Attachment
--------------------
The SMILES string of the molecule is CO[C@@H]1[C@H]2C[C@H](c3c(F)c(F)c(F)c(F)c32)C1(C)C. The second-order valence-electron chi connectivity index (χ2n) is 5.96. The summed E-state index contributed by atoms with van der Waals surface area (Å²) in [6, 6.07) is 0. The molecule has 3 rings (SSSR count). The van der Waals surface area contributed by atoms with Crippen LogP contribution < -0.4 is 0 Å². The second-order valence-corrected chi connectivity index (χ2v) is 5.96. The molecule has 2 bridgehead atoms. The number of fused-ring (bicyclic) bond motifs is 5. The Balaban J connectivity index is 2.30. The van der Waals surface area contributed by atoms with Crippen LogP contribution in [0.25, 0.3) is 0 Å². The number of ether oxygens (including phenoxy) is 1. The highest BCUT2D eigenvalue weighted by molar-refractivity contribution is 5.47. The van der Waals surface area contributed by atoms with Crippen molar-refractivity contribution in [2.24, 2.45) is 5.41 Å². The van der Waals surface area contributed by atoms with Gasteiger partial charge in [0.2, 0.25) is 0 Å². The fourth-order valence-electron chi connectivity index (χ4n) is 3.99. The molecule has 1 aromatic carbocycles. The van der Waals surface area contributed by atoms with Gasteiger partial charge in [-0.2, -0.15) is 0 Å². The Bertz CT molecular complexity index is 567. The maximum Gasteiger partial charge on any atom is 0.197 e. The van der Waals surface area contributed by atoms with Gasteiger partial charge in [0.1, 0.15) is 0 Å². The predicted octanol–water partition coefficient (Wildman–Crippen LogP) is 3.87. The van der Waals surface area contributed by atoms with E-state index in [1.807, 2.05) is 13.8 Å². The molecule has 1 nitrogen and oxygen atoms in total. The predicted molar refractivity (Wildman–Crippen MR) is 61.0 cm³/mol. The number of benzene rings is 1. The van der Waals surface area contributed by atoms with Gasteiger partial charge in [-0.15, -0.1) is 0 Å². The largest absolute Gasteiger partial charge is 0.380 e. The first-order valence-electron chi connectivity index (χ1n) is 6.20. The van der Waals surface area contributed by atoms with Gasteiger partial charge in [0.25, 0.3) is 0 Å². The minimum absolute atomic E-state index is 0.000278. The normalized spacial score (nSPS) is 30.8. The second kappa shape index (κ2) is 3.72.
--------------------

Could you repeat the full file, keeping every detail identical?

The SMILES string of the molecule is CO[C@@H]1[C@H]2C[C@H](c3c(F)c(F)c(F)c(F)c32)C1(C)C. The second-order valence-electron chi connectivity index (χ2n) is 5.96. The summed E-state index contributed by atoms with van der Waals surface area (Å²) in [6, 6.07) is 0. The molecule has 3 rings (SSSR count). The van der Waals surface area contributed by atoms with Crippen LogP contribution < -0.4 is 0 Å². The second-order valence-corrected chi connectivity index (χ2v) is 5.96. The molecule has 2 bridgehead atoms. The number of fused-ring (bicyclic) bond motifs is 5. The Balaban J connectivity index is 2.30. The van der Waals surface area contributed by atoms with Crippen LogP contribution in [0.25, 0.3) is 0 Å². The number of ether oxygens (including phenoxy) is 1. The highest BCUT2D eigenvalue weighted by molar-refractivity contribution is 5.47. The van der Waals surface area contributed by atoms with Crippen molar-refractivity contribution in [2.24, 2.45) is 5.41 Å². The van der Waals surface area contributed by atoms with Gasteiger partial charge in [0.2, 0.25) is 0 Å². The fourth-order valence-electron chi connectivity index (χ4n) is 3.99. The molecule has 1 aromatic carbocycles. The van der Waals surface area contributed by atoms with Gasteiger partial charge in [-0.2, -0.15) is 0 Å². The Bertz CT molecular complexity index is 567. The maximum Gasteiger partial charge on any atom is 0.197 e. The van der Waals surface area contributed by atoms with Gasteiger partial charge in [0.1, 0.15) is 0 Å². The predicted octanol–water partition coefficient (Wildman–Crippen LogP) is 3.87. The van der Waals surface area contributed by atoms with E-state index in [1.807, 2.05) is 13.8 Å². The molecule has 1 nitrogen and oxygen atoms in total. The predicted molar refractivity (Wildman–Crippen MR) is 61.0 cm³/mol. The number of benzene rings is 1. The van der Waals surface area contributed by atoms with Gasteiger partial charge in [-0.15, -0.1) is 0 Å². The largest absolute Gasteiger partial charge is 0.380 e. The first-order valence-electron chi connectivity index (χ1n) is 6.20. The van der Waals surface area contributed by atoms with Gasteiger partial charge in [0.25, 0.3) is 0 Å². The minimum absolute atomic E-state index is 0.000278. The normalized spacial score (nSPS) is 30.8. The second kappa shape index (κ2) is 3.72.